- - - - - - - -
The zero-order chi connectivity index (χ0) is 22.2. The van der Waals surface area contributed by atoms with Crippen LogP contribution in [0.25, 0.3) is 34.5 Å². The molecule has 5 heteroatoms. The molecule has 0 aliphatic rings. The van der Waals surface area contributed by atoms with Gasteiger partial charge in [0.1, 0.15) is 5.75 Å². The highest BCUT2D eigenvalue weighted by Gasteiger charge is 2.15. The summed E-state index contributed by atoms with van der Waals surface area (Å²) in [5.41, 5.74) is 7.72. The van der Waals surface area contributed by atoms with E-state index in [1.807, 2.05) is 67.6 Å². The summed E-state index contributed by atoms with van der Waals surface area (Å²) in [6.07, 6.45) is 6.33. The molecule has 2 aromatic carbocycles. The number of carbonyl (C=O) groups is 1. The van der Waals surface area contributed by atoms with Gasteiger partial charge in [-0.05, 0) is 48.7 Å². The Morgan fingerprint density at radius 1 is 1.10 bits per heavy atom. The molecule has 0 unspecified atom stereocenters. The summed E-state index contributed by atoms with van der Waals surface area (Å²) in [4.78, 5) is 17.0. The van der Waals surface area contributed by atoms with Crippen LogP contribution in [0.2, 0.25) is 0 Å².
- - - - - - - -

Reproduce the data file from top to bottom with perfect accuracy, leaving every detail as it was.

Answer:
The zero-order chi connectivity index (χ0) is 22.2. The van der Waals surface area contributed by atoms with Crippen LogP contribution in [0.25, 0.3) is 34.5 Å². The molecule has 5 heteroatoms. The molecule has 0 aliphatic rings. The van der Waals surface area contributed by atoms with Gasteiger partial charge in [0.1, 0.15) is 5.75 Å². The highest BCUT2D eigenvalue weighted by Gasteiger charge is 2.15. The summed E-state index contributed by atoms with van der Waals surface area (Å²) in [5.41, 5.74) is 7.72. The van der Waals surface area contributed by atoms with E-state index in [1.807, 2.05) is 67.6 Å². The summed E-state index contributed by atoms with van der Waals surface area (Å²) in [6.07, 6.45) is 6.33. The molecule has 2 aromatic carbocycles. The number of carbonyl (C=O) groups is 1. The van der Waals surface area contributed by atoms with Gasteiger partial charge in [-0.05, 0) is 48.7 Å². The Morgan fingerprint density at radius 1 is 1.10 bits per heavy atom. The molecule has 0 unspecified atom stereocenters. The summed E-state index contributed by atoms with van der Waals surface area (Å²) in [4.78, 5) is 17.0. The van der Waals surface area contributed by atoms with Crippen LogP contribution in [0.2, 0.25) is 0 Å².